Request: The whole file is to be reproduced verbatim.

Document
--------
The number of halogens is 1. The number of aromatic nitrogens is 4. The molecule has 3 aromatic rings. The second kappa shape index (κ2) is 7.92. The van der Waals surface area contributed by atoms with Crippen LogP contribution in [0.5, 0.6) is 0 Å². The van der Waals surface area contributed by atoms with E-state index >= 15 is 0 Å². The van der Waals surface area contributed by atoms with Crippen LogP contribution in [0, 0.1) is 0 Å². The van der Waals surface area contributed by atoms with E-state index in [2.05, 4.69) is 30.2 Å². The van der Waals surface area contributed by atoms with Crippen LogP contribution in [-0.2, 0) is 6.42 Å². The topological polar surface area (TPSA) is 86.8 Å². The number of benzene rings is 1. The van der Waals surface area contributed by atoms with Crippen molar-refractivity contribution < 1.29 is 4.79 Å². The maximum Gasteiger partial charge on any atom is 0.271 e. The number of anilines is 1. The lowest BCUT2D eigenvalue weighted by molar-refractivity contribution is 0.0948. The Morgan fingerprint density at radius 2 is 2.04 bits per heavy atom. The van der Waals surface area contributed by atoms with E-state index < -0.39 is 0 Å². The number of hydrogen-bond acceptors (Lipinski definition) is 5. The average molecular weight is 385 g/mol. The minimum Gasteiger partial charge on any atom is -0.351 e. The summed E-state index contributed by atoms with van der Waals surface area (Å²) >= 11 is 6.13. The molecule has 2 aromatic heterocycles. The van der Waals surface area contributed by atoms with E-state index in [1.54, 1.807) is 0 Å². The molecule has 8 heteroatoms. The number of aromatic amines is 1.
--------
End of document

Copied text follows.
The number of halogens is 1. The number of aromatic nitrogens is 4. The molecule has 3 aromatic rings. The second kappa shape index (κ2) is 7.92. The van der Waals surface area contributed by atoms with Crippen LogP contribution in [0.5, 0.6) is 0 Å². The van der Waals surface area contributed by atoms with E-state index >= 15 is 0 Å². The van der Waals surface area contributed by atoms with Crippen LogP contribution in [0, 0.1) is 0 Å². The van der Waals surface area contributed by atoms with E-state index in [2.05, 4.69) is 30.2 Å². The van der Waals surface area contributed by atoms with Crippen LogP contribution in [-0.2, 0) is 6.42 Å². The topological polar surface area (TPSA) is 86.8 Å². The number of benzene rings is 1. The van der Waals surface area contributed by atoms with Crippen molar-refractivity contribution < 1.29 is 4.79 Å². The maximum Gasteiger partial charge on any atom is 0.271 e. The number of anilines is 1. The lowest BCUT2D eigenvalue weighted by molar-refractivity contribution is 0.0948. The Morgan fingerprint density at radius 2 is 2.04 bits per heavy atom. The van der Waals surface area contributed by atoms with E-state index < -0.39 is 0 Å². The number of hydrogen-bond acceptors (Lipinski definition) is 5. The average molecular weight is 385 g/mol. The minimum Gasteiger partial charge on any atom is -0.351 e. The summed E-state index contributed by atoms with van der Waals surface area (Å²) >= 11 is 6.13. The molecule has 2 aromatic heterocycles. The van der Waals surface area contributed by atoms with E-state index in [1.54, 1.807) is 0 Å². The molecule has 8 heteroatoms. The number of aromatic amines is 1.